In the second concurrent session, language faculty attended a presentation on "Technology and Teaching Foreign Languages" by Renata Debaska-McWilliams, World Languages Center Director at St. Olaf. In this hands-on presentation, language faculty learned about how to use Nanogong to record voice files in Moodle. During this same period, librarians attended a round table discussion on their current and future collaborations with language faculty

From 2:15-3:15, participants were divided into groups consisting of librarians, language faculty, and academic media specialists in order to share ideas from the previous concurrent sessions and discuss how to better collaborate in the future.

After a short break, the entire group assembled for a concluding session in which small groups brainstormed about the top ideas they will take away from the workshop. These ideas were shared with the entire group. At the end of the day, participants were asked to fill out an evaluation form for the workshop.

Comments by Participants

Participants of the ACM Information Literacy in the Foreign Languages Workshop benefited in various ways from the conference.

Several participants reported that the workshop inspired them to increase the amount of collaboration on their campus between librarians and language faculty:

  • "I'm leaving with ideas to incorporate in a course for spring. Also ideas about how to facilitate more conversation between foreign language faculty and librarians on my campus. Thank you! This was very stimulating!"
  • "It has given me a clearer understanding of our mutual goals."
  • "I came away with different strategies to use in approaching faculty about library services."
  • "This has inspired me to develop information literacy assignments for 100- and 200- level language courses. I think there is a very clear need for work in information literacy at this level."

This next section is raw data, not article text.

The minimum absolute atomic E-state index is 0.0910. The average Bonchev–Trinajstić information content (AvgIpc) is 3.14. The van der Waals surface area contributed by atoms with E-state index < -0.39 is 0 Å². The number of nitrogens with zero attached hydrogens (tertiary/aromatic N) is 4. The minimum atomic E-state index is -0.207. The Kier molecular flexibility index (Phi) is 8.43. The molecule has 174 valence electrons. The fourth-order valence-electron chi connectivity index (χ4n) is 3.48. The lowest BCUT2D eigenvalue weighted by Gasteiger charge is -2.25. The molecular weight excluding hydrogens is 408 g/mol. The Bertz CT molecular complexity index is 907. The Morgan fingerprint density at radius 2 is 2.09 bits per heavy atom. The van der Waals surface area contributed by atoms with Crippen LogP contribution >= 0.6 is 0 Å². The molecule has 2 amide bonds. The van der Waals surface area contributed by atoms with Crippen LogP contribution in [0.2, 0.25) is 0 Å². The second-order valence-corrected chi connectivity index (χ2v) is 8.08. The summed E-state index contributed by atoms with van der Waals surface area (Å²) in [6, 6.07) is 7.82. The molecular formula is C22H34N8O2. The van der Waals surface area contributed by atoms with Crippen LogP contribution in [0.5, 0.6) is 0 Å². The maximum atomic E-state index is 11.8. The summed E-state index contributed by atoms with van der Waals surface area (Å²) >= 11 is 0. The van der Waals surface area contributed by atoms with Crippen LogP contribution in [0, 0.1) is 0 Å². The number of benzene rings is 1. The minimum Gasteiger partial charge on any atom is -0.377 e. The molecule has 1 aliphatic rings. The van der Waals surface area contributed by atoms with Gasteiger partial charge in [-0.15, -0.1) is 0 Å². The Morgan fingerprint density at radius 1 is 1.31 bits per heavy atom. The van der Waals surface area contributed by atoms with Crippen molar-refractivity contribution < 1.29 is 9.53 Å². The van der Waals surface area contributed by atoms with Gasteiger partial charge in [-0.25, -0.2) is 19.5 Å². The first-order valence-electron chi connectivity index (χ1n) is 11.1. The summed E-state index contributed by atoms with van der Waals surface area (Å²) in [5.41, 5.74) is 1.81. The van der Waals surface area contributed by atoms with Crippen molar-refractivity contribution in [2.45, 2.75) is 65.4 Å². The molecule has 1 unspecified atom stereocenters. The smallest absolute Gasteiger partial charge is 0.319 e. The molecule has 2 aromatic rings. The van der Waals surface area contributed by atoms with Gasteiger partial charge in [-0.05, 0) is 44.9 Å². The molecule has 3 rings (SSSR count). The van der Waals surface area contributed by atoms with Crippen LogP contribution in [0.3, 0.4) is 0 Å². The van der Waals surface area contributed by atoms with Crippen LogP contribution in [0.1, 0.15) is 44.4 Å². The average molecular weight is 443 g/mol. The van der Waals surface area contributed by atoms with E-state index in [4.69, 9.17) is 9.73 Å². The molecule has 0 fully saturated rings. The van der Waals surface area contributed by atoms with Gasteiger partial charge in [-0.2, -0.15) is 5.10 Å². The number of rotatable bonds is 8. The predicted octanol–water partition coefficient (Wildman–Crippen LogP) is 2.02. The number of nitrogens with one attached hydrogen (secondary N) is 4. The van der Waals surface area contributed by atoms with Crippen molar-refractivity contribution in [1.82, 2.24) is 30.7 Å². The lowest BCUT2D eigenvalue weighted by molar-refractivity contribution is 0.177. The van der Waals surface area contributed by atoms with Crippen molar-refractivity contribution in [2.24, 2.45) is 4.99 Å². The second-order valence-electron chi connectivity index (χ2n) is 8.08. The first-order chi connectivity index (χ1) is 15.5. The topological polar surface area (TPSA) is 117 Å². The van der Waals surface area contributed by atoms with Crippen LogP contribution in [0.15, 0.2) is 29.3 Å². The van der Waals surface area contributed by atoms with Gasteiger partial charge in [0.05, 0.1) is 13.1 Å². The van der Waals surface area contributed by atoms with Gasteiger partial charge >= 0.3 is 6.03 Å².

• "This workshop changed my thinking about how librarians could help with designing assignments and courses for lower-level language classes."

Participants also reported that the workshop motivated them to design assignments at all levels of the foreign language curriculum which will better integrate technological, cultural, and information literacy:

  • "I enjoyed talking about assignment design and specific examples of projects that have worked that integrate information literacy principles."
  • "The workshop has greatly added to my understanding of the priorities of foreign language teaching, such as culture as an integral component."
  • "This workshop was really well organized and we covered a variety of activities that will help us improve our strategies in teaching information literacy."
  • "Broadened my perception of 'literacy' and its meaning."
  • "I will think on how I teach. I will help my students narrow down the ocean of information they live in."
  • "Getting students to start an activity with their own questions instead of me providing them with information."
  • "It has inspired me to try to make inroads where formerly I have lacked ideas or enthusiasm."
  • "I've started thinking about the integration of media and technology literacy in the languages."
  • "Making me more conscious of the strategies I already use and how they can be enhanced and made more explicit to students."